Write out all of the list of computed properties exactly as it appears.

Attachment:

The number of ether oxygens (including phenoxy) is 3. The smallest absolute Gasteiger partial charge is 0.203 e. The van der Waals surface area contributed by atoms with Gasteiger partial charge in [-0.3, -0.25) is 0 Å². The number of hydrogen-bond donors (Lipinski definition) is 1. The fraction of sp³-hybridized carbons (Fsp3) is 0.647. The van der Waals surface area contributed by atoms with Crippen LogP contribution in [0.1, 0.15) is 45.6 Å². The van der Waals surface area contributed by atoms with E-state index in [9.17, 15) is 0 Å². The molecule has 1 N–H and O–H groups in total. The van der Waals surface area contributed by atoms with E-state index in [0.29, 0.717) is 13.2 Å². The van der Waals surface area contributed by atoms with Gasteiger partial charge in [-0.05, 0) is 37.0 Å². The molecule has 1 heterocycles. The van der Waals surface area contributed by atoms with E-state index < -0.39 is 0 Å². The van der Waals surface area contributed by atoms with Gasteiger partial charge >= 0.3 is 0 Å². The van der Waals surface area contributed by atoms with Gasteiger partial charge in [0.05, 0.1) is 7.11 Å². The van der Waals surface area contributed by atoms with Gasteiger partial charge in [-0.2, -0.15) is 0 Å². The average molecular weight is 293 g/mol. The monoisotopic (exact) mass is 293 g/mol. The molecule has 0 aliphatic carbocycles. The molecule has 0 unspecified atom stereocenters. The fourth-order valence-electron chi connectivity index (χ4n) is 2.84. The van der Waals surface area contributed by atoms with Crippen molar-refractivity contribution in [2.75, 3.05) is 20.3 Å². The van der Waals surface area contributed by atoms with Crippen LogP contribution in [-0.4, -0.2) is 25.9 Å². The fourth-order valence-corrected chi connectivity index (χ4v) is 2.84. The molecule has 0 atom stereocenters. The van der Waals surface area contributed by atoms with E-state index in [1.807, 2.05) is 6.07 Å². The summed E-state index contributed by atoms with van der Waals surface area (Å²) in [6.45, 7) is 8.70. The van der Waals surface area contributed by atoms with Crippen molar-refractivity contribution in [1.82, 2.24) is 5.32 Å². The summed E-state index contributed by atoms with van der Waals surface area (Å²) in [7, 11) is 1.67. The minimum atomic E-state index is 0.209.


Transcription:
The number of ether oxygens (including phenoxy) is 3. The smallest absolute Gasteiger partial charge is 0.203 e. The van der Waals surface area contributed by atoms with Gasteiger partial charge in [-0.3, -0.25) is 0 Å². The number of hydrogen-bond donors (Lipinski definition) is 1. The fraction of sp³-hybridized carbons (Fsp3) is 0.647. The van der Waals surface area contributed by atoms with Crippen LogP contribution in [0.1, 0.15) is 45.6 Å². The van der Waals surface area contributed by atoms with E-state index in [9.17, 15) is 0 Å². The molecule has 1 N–H and O–H groups in total. The van der Waals surface area contributed by atoms with E-state index in [0.29, 0.717) is 13.2 Å². The van der Waals surface area contributed by atoms with Gasteiger partial charge in [-0.05, 0) is 37.0 Å². The molecule has 1 heterocycles. The van der Waals surface area contributed by atoms with E-state index < -0.39 is 0 Å². The van der Waals surface area contributed by atoms with Gasteiger partial charge >= 0.3 is 0 Å². The van der Waals surface area contributed by atoms with Gasteiger partial charge in [0.05, 0.1) is 7.11 Å². The van der Waals surface area contributed by atoms with Gasteiger partial charge in [-0.2, -0.15) is 0 Å². The average molecular weight is 293 g/mol. The monoisotopic (exact) mass is 293 g/mol. The molecule has 0 aliphatic carbocycles. The molecule has 0 unspecified atom stereocenters. The fourth-order valence-electron chi connectivity index (χ4n) is 2.84. The van der Waals surface area contributed by atoms with Crippen molar-refractivity contribution in [2.75, 3.05) is 20.3 Å². The van der Waals surface area contributed by atoms with Crippen LogP contribution in [-0.4, -0.2) is 25.9 Å². The fourth-order valence-corrected chi connectivity index (χ4v) is 2.84. The molecule has 0 atom stereocenters. The van der Waals surface area contributed by atoms with E-state index in [1.807, 2.05) is 6.07 Å². The summed E-state index contributed by atoms with van der Waals surface area (Å²) in [6.45, 7) is 8.70. The van der Waals surface area contributed by atoms with Crippen molar-refractivity contribution in [1.82, 2.24) is 5.32 Å². The summed E-state index contributed by atoms with van der Waals surface area (Å²) in [7, 11) is 1.67. The minimum atomic E-state index is 0.209.